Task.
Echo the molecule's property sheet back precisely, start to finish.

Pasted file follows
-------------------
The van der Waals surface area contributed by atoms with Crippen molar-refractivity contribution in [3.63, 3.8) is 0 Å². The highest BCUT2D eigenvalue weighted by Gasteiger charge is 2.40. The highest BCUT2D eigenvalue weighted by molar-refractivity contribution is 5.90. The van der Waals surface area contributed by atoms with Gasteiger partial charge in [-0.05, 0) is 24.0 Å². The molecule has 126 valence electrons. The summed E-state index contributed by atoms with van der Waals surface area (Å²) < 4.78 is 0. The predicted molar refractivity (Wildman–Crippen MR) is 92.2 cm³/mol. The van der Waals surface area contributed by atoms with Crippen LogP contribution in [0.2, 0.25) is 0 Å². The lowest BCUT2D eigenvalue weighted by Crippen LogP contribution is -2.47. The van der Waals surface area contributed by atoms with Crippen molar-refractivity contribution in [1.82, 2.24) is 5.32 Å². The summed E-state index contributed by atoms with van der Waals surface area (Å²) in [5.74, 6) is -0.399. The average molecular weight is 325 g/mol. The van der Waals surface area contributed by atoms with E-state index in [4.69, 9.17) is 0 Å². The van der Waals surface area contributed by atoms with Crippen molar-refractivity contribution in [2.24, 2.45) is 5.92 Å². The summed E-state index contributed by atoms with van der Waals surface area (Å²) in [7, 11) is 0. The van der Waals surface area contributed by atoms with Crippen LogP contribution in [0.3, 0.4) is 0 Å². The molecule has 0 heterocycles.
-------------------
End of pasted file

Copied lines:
The van der Waals surface area contributed by atoms with Crippen molar-refractivity contribution in [3.63, 3.8) is 0 Å². The highest BCUT2D eigenvalue weighted by Gasteiger charge is 2.40. The highest BCUT2D eigenvalue weighted by molar-refractivity contribution is 5.90. The van der Waals surface area contributed by atoms with Gasteiger partial charge in [-0.05, 0) is 24.0 Å². The molecule has 126 valence electrons. The summed E-state index contributed by atoms with van der Waals surface area (Å²) < 4.78 is 0. The predicted molar refractivity (Wildman–Crippen MR) is 92.2 cm³/mol. The van der Waals surface area contributed by atoms with Crippen LogP contribution in [0.2, 0.25) is 0 Å². The lowest BCUT2D eigenvalue weighted by Crippen LogP contribution is -2.47. The van der Waals surface area contributed by atoms with Crippen molar-refractivity contribution in [1.82, 2.24) is 5.32 Å². The summed E-state index contributed by atoms with van der Waals surface area (Å²) in [5.74, 6) is -0.399. The average molecular weight is 325 g/mol. The van der Waals surface area contributed by atoms with E-state index in [4.69, 9.17) is 0 Å². The van der Waals surface area contributed by atoms with Crippen molar-refractivity contribution in [2.24, 2.45) is 5.92 Å². The summed E-state index contributed by atoms with van der Waals surface area (Å²) in [7, 11) is 0. The van der Waals surface area contributed by atoms with Crippen LogP contribution in [0.3, 0.4) is 0 Å². The molecule has 0 heterocycles.